Sen. Susan Collins (R-Maine), whose support for the Equality Act would be essential to passing the bill to expand the prohibition on discrimination against LGBTQ people under federal law, said Monday evening she won’t co-sponsor the legislation in the U.S. Senate.
Collins, speaking to the Washington Blade in the basement of the U.S. Capitol on her way to the Senate floor, said she’d “not co-sponsor” the Equality Act when asked about her position on the bill.
The Maine Republican said changes she had sought, but didn’t immediately specify, weren’t made to the Equality Act when she was the lone Republican to co-sponsor the legislation in the previous Congress.
“There were certain provisions of the Equality Act which needed revision,” Collins said. “Unfortunately the commitments that were made to me were not [given] last year.”
Asked later to clarify what she meant by the remark — and whether it referred to advocacy groups or fellow lawmakers who made commitments — Collins’s press office issued the following statement to the Blade from Annie Clark: “Senator Collins is a longtime supporter of LGBTQ rights, and she has repeatedly stood up for the LGBTQ community, including at times when many of her colleagues on both sides of the aisle did not. … The Equality Act was a starting point for negotiations, and Senator Collins agreed to introduce it with the agreement that all of the cosponsors would work together to make further changes. Unfortunately, they were unwilling to work out those changes. Senator Collins supports ensuring fairness and equal treatment of all Americans, regardless of their sexual orientation or gender identity, and she is considering all possible options to do so, including introducing her own bill.”
Collins, who has the reputation of a moderate Republican and has backed LGBTQ rights, including “Don’t Ask, Don’t Tell” repeal, would be needed as a supporter to claim 60 votes to end a filibuster on the bill. The Maine Republican didn’t say how she’d ultimately come down on the legislation if a vote were held.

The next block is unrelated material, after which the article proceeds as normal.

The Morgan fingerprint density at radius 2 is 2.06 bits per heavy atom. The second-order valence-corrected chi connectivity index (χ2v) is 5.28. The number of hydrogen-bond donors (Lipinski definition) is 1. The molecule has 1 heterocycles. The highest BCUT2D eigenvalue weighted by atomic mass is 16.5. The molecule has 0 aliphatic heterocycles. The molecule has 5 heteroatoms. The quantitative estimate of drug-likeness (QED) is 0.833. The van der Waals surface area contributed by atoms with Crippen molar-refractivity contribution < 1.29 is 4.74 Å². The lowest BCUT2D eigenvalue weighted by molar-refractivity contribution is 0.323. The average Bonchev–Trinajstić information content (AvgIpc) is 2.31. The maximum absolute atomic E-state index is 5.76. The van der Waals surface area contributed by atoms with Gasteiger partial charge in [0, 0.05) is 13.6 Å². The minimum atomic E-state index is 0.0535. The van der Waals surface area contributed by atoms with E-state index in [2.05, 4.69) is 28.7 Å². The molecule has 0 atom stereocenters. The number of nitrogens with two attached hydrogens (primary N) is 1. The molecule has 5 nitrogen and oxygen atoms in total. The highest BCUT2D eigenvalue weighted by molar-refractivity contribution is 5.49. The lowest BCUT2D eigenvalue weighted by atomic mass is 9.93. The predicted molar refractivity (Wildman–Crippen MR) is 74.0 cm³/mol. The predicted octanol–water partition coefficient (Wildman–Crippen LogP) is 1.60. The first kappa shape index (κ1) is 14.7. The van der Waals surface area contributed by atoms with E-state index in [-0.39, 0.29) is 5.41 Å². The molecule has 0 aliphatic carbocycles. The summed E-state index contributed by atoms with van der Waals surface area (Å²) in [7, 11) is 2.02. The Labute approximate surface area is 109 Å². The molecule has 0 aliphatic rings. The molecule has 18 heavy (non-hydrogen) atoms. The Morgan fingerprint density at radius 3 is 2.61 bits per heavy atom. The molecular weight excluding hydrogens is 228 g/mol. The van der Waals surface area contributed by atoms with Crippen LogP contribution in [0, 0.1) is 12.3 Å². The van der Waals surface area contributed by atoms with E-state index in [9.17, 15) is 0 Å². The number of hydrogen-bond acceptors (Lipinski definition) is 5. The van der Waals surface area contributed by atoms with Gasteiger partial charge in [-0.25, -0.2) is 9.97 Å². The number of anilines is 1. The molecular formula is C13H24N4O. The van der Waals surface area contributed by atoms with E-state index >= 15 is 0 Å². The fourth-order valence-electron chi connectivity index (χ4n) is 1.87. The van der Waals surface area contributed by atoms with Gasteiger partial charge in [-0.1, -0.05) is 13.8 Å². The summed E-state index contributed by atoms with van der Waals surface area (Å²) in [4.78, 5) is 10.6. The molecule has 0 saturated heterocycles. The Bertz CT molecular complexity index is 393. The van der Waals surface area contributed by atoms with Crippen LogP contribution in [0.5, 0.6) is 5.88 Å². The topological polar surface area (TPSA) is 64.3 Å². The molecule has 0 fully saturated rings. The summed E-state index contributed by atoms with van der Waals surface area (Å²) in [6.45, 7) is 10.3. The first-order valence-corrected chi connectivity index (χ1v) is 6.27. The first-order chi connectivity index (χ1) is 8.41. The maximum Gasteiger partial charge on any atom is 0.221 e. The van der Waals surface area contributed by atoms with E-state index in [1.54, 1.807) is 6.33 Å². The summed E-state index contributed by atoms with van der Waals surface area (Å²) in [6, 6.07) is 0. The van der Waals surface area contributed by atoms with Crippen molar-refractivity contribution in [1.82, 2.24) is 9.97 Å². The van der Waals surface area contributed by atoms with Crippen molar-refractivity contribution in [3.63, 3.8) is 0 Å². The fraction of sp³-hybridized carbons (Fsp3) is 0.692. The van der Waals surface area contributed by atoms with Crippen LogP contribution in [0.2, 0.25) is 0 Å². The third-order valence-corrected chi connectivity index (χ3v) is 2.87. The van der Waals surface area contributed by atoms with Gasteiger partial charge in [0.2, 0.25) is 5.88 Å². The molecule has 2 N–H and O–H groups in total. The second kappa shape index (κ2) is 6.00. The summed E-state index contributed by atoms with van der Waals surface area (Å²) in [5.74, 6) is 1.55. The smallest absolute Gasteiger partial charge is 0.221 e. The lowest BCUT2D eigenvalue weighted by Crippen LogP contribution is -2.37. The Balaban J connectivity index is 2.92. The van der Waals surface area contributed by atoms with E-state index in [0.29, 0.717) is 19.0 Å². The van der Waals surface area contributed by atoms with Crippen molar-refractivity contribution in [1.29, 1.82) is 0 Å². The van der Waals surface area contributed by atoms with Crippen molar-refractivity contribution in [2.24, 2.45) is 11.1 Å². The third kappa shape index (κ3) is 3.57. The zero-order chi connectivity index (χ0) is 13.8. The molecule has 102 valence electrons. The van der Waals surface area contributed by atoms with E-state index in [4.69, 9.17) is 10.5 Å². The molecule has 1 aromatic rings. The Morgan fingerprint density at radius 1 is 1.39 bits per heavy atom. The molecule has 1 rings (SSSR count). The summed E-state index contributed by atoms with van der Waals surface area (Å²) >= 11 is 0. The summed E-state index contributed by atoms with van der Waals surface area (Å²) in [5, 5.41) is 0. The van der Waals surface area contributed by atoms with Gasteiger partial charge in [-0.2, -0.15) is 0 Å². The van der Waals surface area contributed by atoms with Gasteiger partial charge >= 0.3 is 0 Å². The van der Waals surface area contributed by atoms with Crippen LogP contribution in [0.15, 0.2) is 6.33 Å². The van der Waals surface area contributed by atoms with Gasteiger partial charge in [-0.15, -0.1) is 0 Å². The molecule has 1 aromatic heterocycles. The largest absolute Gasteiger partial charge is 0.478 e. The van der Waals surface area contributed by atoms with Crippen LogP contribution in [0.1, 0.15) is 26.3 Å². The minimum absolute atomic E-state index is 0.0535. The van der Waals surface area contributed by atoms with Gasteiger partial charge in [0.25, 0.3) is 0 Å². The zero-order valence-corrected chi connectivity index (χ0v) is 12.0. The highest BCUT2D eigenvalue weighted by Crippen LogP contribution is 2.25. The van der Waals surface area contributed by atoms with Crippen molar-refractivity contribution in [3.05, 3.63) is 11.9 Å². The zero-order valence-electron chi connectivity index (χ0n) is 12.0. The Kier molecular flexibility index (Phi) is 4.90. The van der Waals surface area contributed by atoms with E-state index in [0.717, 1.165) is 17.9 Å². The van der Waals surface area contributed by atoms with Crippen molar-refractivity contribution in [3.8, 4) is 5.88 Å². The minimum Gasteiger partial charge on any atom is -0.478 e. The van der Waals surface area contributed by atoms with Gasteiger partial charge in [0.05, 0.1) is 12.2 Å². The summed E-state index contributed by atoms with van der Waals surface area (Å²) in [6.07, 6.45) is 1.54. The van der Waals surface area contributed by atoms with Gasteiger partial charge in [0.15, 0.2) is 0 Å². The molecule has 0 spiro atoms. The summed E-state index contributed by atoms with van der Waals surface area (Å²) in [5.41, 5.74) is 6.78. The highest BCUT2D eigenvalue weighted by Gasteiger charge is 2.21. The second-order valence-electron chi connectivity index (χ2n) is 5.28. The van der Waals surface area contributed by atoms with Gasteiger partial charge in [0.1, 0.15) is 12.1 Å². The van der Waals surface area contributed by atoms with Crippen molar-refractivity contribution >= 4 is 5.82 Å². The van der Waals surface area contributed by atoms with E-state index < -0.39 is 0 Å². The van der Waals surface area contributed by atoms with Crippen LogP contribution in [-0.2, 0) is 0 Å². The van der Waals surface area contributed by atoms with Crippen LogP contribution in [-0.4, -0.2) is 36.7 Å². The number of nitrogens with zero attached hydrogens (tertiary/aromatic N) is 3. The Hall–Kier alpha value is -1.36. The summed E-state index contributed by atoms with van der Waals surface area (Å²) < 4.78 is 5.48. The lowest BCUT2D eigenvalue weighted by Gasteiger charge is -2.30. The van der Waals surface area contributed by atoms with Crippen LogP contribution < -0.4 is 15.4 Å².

The U.S. House is set to vote on the Equality Act, which would amend the Civil Rights Act of 1964 to ban anti-LGBTQ discrimination on Thursday, a spokesperson for House Majority Leader Steny Hoyer (D-Md.) confirmed to the Blade.
Rep. David Cicilline (D-R.I.) introduced the legislation in the House last week with all 223 original co-sponsors being Democrats, unlike the previous Congress in which a handful of Republicans supported the bill. Sen. Jeff Merkley (D-Ore.) has yet to introduce it in the Senate.
Meanwhile, other Republicans who may be key to finding sufficient support for the Equality Act, professed to be unaware of the legislation when asked by the Blade.
“I have not read the bill,” said Joni Ernst (R-Iowa) just as she was entering the Senate elevator.
Sen. Marco Rubio (R-Fla.), who may be a 2024 presidential contender, expressed similar ignorance.
“I don’t know what’s in it,” Rubio said.
Asked if anyone has reached out to him about the legislation, Rubio said, “No one’s talked to me about it.”
Nonetheless, Democrats who were among the Equality Act’s strongest supporters said talks among colleagues were already underway.
Sen. Tammy Baldwin (D-Wis.), asked in the hallways of the U.S. Capitol basement whether she had reached out to colleagues said, “I have actually.” Baldwin declined to say which senators she had addressed.
Sen. Cory Booker (D-N.J.) similarly said talks within the Senate were underway over the Equality Act.
“I’m doing a lot of outreach right now,” Booker said. “A lot of hope.”
Rep. Chris Stewart (R-Utah) is set to introduce legislation billed as a compromise on LGBTQ rights and religious freedom supported by the Church of Latter-day Saints. None of the senators the Blade spoke to described details of the legislation.
Baldwin, returning from her cloture vote on Thomas-Greenfield in the U.S. Capitol basement, referred to process when asked how confident she was the Equality Act would pass in the Senate.
“First things, first,” Baldwin said. “We’re going to obviously introduce it. I think we are hoping for a good hearing in the Judiciary Committee. And then, I think it’s a big question about how we move civil rights matters in general. And we’re gonna have to really strategize a lot about that but I don’t think we have the answers today.”
Asked if the “big question about how we move civil rights matters” was an allusion to ending the filibuster, Baldwin said, “I’m not going there.”
“I think that we’re obviously moving the American Rescue Plan using reconciliation,” Baldwin said. “Civil rights matters are not typically things that can be moved in reconciliation. So, you know, in the meantime, we’re going to try to pick up as many Republicans as we can. And in the long run, we’ll have to assess.”
CLARIFICATION: An earlier version of this story referred to Collins’s statement as a veiled criticism of the Human Rights Campaign. That was not the case and the Blade regrets the confusion.